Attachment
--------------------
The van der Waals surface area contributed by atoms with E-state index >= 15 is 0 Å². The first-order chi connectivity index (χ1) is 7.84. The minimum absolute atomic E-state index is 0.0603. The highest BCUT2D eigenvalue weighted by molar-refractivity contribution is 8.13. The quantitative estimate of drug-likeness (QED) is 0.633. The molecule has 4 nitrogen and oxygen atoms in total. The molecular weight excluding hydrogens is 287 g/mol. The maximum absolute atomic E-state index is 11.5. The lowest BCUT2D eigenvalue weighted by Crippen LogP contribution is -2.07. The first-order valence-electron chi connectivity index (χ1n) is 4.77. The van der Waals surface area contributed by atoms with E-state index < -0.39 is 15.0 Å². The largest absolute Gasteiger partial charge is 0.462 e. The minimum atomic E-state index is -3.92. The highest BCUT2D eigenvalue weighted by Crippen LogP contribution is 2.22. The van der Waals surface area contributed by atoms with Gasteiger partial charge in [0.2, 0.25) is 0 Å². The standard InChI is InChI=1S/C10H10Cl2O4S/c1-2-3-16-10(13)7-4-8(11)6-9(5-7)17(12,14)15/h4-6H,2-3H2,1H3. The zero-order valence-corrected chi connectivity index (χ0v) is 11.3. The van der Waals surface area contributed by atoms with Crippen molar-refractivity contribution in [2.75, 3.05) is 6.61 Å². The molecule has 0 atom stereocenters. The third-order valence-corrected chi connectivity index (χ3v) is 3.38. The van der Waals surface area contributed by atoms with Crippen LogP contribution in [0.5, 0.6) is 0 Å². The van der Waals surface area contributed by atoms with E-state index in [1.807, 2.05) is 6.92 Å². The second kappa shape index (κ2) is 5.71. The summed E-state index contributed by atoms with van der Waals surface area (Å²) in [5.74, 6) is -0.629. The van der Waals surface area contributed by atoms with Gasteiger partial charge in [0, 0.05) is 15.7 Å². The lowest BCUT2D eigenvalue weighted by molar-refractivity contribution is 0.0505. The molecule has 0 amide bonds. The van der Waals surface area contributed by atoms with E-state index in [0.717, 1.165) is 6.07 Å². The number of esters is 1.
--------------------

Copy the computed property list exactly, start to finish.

The van der Waals surface area contributed by atoms with E-state index >= 15 is 0 Å². The first-order chi connectivity index (χ1) is 7.84. The minimum absolute atomic E-state index is 0.0603. The highest BCUT2D eigenvalue weighted by molar-refractivity contribution is 8.13. The quantitative estimate of drug-likeness (QED) is 0.633. The molecule has 4 nitrogen and oxygen atoms in total. The molecular weight excluding hydrogens is 287 g/mol. The maximum absolute atomic E-state index is 11.5. The lowest BCUT2D eigenvalue weighted by Crippen LogP contribution is -2.07. The first-order valence-electron chi connectivity index (χ1n) is 4.77. The van der Waals surface area contributed by atoms with E-state index < -0.39 is 15.0 Å². The largest absolute Gasteiger partial charge is 0.462 e. The minimum atomic E-state index is -3.92. The highest BCUT2D eigenvalue weighted by Crippen LogP contribution is 2.22. The van der Waals surface area contributed by atoms with Gasteiger partial charge in [0.2, 0.25) is 0 Å². The standard InChI is InChI=1S/C10H10Cl2O4S/c1-2-3-16-10(13)7-4-8(11)6-9(5-7)17(12,14)15/h4-6H,2-3H2,1H3. The zero-order valence-corrected chi connectivity index (χ0v) is 11.3. The van der Waals surface area contributed by atoms with Crippen molar-refractivity contribution in [2.75, 3.05) is 6.61 Å². The molecule has 0 atom stereocenters. The third-order valence-corrected chi connectivity index (χ3v) is 3.38. The van der Waals surface area contributed by atoms with Crippen LogP contribution in [0.5, 0.6) is 0 Å². The van der Waals surface area contributed by atoms with E-state index in [1.807, 2.05) is 6.92 Å². The second kappa shape index (κ2) is 5.71. The summed E-state index contributed by atoms with van der Waals surface area (Å²) in [5.74, 6) is -0.629. The van der Waals surface area contributed by atoms with Gasteiger partial charge in [0, 0.05) is 15.7 Å². The lowest BCUT2D eigenvalue weighted by molar-refractivity contribution is 0.0505. The molecule has 0 amide bonds. The van der Waals surface area contributed by atoms with E-state index in [0.717, 1.165) is 6.07 Å². The number of esters is 1.